What Does Deep Focus Sound Like to You?

What Does Deep Focus Sound Like to You?

I’ve been tracking my word counts for 8 years now. I first started tracking how many words I wrote, edited or outlined in order to prove to myself how much work I actually finish in a day, week or month. At the time I struggled with the idea that I was wasting time by trying to write, even though I wanted it to become my full-time job.

I didn’t anticipate that my word counts would steadily increase with each year I tracked them. While I used to struggle to write 3,000 words in an entire day, I now regularly write 3,000 words in each of my two daily writing work slots four times a week.

The tracking certainly helped me realize how much more I fit into a day than I used to. And how much easier I slide into writing mode and get out of my own way to get my work done. But it isn’t the sole key to my success – perseverance is a large contributor.

At some point during the heavy pandemic lockdown, I noticed something. My word counts didn’t falter. My averages still added up the way I expected at the end of each month. But it took much longer to write those words than it should have. My lunch hour pushed later, and I didn’t finish work until well into the evening.

There was a lot going on in the world at the time, so it isn’t surprising I would be distracted. Especially with my husband working from home, often in the very next room, also struggling not to let the world distract him from his new and unfamiliar work environment. I waded through the mire like everyone else, eager for the day things would return to normal.

What is Normal Really?

Except things never exactly returned to normal. My husband returned to working in the class room. My home office settled back into its regular quiet rhythm. The world didn’t exactly settle down, but I learned how to filter out the noise.

Yet my productivity still came in fits and spurts. If I could focus long enough to get started, I could get a great deal of work done. But stopping became a curse, because it meant finding a way to start again.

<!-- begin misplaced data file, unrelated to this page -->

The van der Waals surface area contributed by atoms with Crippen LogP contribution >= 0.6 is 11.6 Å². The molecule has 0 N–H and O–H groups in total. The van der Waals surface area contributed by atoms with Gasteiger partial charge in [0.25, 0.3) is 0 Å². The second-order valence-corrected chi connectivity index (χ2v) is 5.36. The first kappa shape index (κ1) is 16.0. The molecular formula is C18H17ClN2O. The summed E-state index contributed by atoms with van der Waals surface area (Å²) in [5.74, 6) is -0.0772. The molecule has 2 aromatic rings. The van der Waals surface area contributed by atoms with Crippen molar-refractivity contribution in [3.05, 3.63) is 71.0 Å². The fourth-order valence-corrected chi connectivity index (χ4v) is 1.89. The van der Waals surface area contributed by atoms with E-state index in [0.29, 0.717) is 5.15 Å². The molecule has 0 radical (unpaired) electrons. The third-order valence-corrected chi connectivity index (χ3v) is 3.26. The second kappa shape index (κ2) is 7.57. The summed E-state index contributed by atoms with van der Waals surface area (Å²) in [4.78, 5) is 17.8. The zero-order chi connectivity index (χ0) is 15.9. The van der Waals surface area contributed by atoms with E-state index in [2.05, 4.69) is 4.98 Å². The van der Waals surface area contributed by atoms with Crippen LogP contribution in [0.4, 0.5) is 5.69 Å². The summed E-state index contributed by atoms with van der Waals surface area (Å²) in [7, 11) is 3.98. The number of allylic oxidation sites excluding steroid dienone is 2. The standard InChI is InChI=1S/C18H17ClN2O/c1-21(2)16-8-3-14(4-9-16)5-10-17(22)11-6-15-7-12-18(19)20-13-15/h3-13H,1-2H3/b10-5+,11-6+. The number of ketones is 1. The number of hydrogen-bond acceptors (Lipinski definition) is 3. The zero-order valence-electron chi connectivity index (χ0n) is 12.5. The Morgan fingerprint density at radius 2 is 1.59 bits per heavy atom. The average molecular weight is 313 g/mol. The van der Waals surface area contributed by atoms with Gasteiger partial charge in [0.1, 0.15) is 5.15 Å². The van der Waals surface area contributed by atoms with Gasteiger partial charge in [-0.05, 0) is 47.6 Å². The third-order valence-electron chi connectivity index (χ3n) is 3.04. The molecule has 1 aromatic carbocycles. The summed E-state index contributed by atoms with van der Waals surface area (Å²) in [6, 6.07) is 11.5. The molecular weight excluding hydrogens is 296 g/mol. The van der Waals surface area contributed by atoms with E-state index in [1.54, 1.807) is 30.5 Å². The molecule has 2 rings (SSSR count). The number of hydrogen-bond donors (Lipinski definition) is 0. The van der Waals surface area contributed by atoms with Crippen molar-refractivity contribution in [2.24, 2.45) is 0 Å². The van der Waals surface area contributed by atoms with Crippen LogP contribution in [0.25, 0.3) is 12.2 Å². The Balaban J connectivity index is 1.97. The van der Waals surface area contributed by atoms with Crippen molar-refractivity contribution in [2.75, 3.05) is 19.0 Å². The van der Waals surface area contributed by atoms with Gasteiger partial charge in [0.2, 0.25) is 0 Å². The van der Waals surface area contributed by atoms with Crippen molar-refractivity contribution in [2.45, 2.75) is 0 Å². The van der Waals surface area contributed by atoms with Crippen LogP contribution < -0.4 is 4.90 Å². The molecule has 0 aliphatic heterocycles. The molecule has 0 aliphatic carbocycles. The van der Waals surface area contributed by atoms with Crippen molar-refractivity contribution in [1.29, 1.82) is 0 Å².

This was when I discovered the Pomodoro Technique. I had heard of it before, of course. My husband had even suggested it several times. I was hesitant to try it, however, because I worried the timer would make me panic.

Not only was that not the case, I find I consistently keep working when the timer has finished. (I keep the buzzer silent so it won’t disrupt a thought while I’m on a roll.)

My focus issues didn’t disappear overnight when I started using Pomodoro. I still struggle with letting my breaks linger too long. And some days (like the day I wrote this blog post), I still struggle to get started. There are a lot of factors. How I feel is a big one. If I’m tired or under the weather, focus is harder to find. But even on good days, even when I’m motivated to get my work done, the siren call of procrastination draws my attention.

The timer isn’t enough on its own. It’s a great tool. But for me, it works best when I pair it with other focus and productivity tools.

Soundtracks of My Life

Music has always played a role in my writing. I used to always have music playing in the background. As time went on, I relied more and more on music, and soothing sounds, to help me find focus.

Somewhere along the way, I started making soundtracks for my individual projects. I don’t think this will come as a shock to anyone – lots of writers do this. When I need to get into a specific character’s mindset, or when I need inspiration for a specific scene, I load up the associated song and start from there.

A significant portion of Dream Things True was written while listening to Kamelot’s III Ways to Epica album. And I listened to an impressive amount of Iron Savior while I was writing the first draft of the Celestial Serenade.

At some point along the way, however, songs with lyrics became too distracting to play while I’m writing. (Which makes me a little sad.) In order to slip into the deepest levels of focus, I need to eliminate anything that might pull me in the other direction.